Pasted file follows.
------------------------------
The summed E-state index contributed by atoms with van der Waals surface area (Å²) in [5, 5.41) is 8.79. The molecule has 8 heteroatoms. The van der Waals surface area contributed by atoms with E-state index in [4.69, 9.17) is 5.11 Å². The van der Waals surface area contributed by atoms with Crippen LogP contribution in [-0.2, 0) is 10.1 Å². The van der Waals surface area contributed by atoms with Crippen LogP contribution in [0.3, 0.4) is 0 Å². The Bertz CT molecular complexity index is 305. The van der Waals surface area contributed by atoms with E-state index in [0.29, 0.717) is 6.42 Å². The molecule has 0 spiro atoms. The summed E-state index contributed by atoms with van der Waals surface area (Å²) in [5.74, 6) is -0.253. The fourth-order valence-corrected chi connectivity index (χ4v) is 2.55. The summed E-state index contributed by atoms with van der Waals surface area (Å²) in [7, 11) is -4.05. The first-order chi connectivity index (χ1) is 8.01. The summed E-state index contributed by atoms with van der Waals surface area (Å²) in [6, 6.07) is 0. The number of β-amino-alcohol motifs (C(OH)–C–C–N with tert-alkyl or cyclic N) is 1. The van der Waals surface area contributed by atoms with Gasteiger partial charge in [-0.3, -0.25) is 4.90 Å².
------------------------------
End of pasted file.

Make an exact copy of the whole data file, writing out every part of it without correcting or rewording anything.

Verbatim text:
The summed E-state index contributed by atoms with van der Waals surface area (Å²) in [5, 5.41) is 8.79. The molecule has 8 heteroatoms. The van der Waals surface area contributed by atoms with E-state index in [4.69, 9.17) is 5.11 Å². The van der Waals surface area contributed by atoms with Crippen LogP contribution in [-0.2, 0) is 10.1 Å². The van der Waals surface area contributed by atoms with Crippen LogP contribution in [0.3, 0.4) is 0 Å². The Bertz CT molecular complexity index is 305. The van der Waals surface area contributed by atoms with E-state index in [0.29, 0.717) is 6.42 Å². The molecule has 0 spiro atoms. The summed E-state index contributed by atoms with van der Waals surface area (Å²) in [5.74, 6) is -0.253. The fourth-order valence-corrected chi connectivity index (χ4v) is 2.55. The summed E-state index contributed by atoms with van der Waals surface area (Å²) in [7, 11) is -4.05. The first-order chi connectivity index (χ1) is 8.01. The summed E-state index contributed by atoms with van der Waals surface area (Å²) in [6, 6.07) is 0. The number of β-amino-alcohol motifs (C(OH)–C–C–N with tert-alkyl or cyclic N) is 1. The van der Waals surface area contributed by atoms with Gasteiger partial charge in [-0.3, -0.25) is 4.90 Å².